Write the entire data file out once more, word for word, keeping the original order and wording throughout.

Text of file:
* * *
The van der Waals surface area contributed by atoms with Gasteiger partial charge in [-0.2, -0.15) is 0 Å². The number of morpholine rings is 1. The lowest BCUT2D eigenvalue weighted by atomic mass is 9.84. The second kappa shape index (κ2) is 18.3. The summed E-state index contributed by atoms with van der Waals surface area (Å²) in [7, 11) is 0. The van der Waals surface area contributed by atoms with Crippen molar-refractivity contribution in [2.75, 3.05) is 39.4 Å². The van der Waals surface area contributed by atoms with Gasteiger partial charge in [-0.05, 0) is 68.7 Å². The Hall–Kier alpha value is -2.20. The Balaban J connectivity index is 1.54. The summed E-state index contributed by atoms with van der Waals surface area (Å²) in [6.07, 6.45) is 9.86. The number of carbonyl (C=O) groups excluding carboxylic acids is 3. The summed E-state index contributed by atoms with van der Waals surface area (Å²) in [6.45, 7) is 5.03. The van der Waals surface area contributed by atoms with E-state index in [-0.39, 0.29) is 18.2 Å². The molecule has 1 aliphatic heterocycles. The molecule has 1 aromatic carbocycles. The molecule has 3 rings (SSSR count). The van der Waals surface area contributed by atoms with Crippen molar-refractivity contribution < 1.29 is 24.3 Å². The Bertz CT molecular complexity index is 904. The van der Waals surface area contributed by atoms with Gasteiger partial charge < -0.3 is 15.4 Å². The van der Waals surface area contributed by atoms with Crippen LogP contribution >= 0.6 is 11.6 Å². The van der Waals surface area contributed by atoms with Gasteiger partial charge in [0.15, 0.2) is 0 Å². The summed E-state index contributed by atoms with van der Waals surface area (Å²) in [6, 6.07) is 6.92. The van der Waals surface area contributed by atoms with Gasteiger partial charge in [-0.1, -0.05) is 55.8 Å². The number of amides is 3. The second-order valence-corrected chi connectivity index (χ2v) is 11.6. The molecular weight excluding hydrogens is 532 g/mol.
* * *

The van der Waals surface area contributed by atoms with Gasteiger partial charge in [-0.2, -0.15) is 0 Å². The number of morpholine rings is 1. The lowest BCUT2D eigenvalue weighted by atomic mass is 9.84. The second kappa shape index (κ2) is 18.3. The summed E-state index contributed by atoms with van der Waals surface area (Å²) in [7, 11) is 0. The van der Waals surface area contributed by atoms with Crippen molar-refractivity contribution in [2.75, 3.05) is 39.4 Å². The van der Waals surface area contributed by atoms with Gasteiger partial charge in [-0.05, 0) is 68.7 Å². The Hall–Kier alpha value is -2.20. The Balaban J connectivity index is 1.54. The summed E-state index contributed by atoms with van der Waals surface area (Å²) in [6.07, 6.45) is 9.86. The number of carbonyl (C=O) groups excluding carboxylic acids is 3. The summed E-state index contributed by atoms with van der Waals surface area (Å²) in [6.45, 7) is 5.03. The van der Waals surface area contributed by atoms with E-state index in [-0.39, 0.29) is 18.2 Å². The molecule has 1 aliphatic heterocycles. The molecule has 1 aromatic carbocycles. The molecule has 3 rings (SSSR count). The van der Waals surface area contributed by atoms with Crippen molar-refractivity contribution < 1.29 is 24.3 Å². The Bertz CT molecular complexity index is 904. The van der Waals surface area contributed by atoms with Gasteiger partial charge < -0.3 is 15.4 Å². The van der Waals surface area contributed by atoms with Crippen LogP contribution >= 0.6 is 11.6 Å². The van der Waals surface area contributed by atoms with Gasteiger partial charge in [0.15, 0.2) is 0 Å². The summed E-state index contributed by atoms with van der Waals surface area (Å²) in [6, 6.07) is 6.92. The van der Waals surface area contributed by atoms with Gasteiger partial charge in [-0.1, -0.05) is 55.8 Å². The number of amides is 3. The second-order valence-corrected chi connectivity index (χ2v) is 11.6. The molecular weight excluding hydrogens is 532 g/mol.